Soft Opening is a unique gallery space set in a storefront in the transitory space of Picadilly Circus tube station, displaying art to the wildly diverse audience that passes through the station each day. The public nature of the show heightens the sense that Pasenau’s work is exposing something deeply private. “I think there is a very interesting dialogue between the intimacy of the works and the public nature of Soft Opening’s space inside the station,” says Burley. “It’s open 24/7 and millions of visitors come by the station every month. You can’t ignore it. I walk past the gallery almost every day. It’s part of my daily routine, like many other commuters. I love observing how passersby interact with it – some stop and stare, others take pictures, some are really freaked out, and others just keep walking.”
Below, Maria Pasenau reveals the private memories and stories behind a number of key images that feature in the show.
“This is me in my favourite shirt with my rats Sally and Eddie, they are now dead. It’s very sad that rats don’t live that long. I have two new ones now Bingo and Pipp. Sally was a sassy rat, she always bit me and always was hungry. Eddie was the people lover, my boyfriend named Eddie, Eddie. Eddie was a trans rat, he was one of the best rats I have ever met, I miss him.”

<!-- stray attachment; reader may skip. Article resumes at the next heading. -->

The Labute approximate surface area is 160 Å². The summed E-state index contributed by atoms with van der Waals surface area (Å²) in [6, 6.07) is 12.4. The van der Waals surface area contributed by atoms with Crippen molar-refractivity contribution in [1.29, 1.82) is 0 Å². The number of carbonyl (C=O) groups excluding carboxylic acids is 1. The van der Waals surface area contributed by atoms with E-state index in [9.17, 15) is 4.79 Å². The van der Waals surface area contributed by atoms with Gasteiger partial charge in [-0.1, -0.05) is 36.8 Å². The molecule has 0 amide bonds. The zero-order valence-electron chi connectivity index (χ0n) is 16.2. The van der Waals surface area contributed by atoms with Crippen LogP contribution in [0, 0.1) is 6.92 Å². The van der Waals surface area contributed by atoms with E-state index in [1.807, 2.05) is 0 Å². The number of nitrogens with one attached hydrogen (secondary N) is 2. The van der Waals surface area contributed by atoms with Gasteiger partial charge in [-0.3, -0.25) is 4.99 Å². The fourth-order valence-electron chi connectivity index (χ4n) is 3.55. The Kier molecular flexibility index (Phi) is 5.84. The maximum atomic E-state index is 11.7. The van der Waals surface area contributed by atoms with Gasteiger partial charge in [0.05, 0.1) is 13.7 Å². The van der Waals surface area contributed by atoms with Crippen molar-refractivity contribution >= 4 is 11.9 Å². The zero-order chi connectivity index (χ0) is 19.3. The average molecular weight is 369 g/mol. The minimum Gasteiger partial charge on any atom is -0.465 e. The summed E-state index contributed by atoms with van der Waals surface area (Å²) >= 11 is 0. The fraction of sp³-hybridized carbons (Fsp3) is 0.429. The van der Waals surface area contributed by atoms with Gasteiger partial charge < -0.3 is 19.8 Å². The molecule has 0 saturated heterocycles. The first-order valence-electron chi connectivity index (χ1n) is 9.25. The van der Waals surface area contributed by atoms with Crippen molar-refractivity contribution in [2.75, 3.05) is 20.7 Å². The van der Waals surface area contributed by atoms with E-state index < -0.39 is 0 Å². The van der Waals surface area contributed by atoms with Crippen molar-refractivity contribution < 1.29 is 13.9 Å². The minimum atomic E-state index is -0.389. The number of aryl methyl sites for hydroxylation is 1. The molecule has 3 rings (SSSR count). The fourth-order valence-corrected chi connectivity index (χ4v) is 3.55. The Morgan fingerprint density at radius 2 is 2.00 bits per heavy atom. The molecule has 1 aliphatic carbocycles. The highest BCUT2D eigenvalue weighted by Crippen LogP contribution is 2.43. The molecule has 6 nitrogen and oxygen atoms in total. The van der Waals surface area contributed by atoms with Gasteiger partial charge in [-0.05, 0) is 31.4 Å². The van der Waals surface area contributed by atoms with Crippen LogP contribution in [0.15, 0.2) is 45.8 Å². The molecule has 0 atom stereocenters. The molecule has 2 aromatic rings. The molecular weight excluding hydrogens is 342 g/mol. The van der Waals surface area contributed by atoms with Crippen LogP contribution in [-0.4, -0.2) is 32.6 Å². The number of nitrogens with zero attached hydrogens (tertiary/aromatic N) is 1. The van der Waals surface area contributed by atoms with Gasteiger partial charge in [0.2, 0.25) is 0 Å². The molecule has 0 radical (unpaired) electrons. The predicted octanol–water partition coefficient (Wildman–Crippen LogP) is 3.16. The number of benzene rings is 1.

“The jacket I have modified, I first got this jacket to have one plain jacket because I had so much clothes that were (colourful) and messy. The first day I got it I thought that it was to plain, I sewed a red face on to it on the back. The face was cut out of a red curtain I had bought to have as a background on photo shoots. I walked around with that jacket a lot. With the red face on the back. But then I got bored. I want to do more. I got some free clothing paint from a friend and painted the ‘slightly fine’ flag that became the frontal piece. I got it on and I could not move my arm... I’m not good at the sewing, as I had it on, it got better.. this picture is taken in Berlin, I was there to visit my boyfriend when he lived there.”
“This day was a terrible day. I had a fight with my boyfriend, I was crying a lot. I cry and cry and my eyes get swollen. Sometimes my life becomes so hopeless and abstract, I’m not even seeing. But at the end of the day, my boyfriend always gets me to smile in a miraculous way, I was smiling again with swollen eyes this time.”
“This picture is taken in Lofoten, a wonderful place. Cold, very cold, and very blue water! I was there on a photo festival to talk. I can remember that I had some hours alone, sitting by the sea, dipping my feet in the ice-cold water. That made me think about the city where I live, it became a big dirty monster. Why do I want to live in that dirty city.”
“Often when me and my boyfriend have a lot to do, the dishes get stacked up. It gets so much that we have to do the dishes for several hours. (Laughs) it’s nice to do the dishes! I like when we get to come back to clean dishes. It’s like buying time, getting back on track.”
“I got my new Buffalo shoes on, shoes that I have always wanted but never got when I was younger. On this picture my pussy is shaved, I don’t do that, I like the hair and think my pussy looks like a child without hair but I had taken a cast for a sculpture of my pussy. The fuck fingers come two times in this ‘day by day’ series, the first time out of anger, but on this one, it’s for pure joy!”
365 Days of Pasenau is showing at Soft Opening from 31 January – 29 March 2020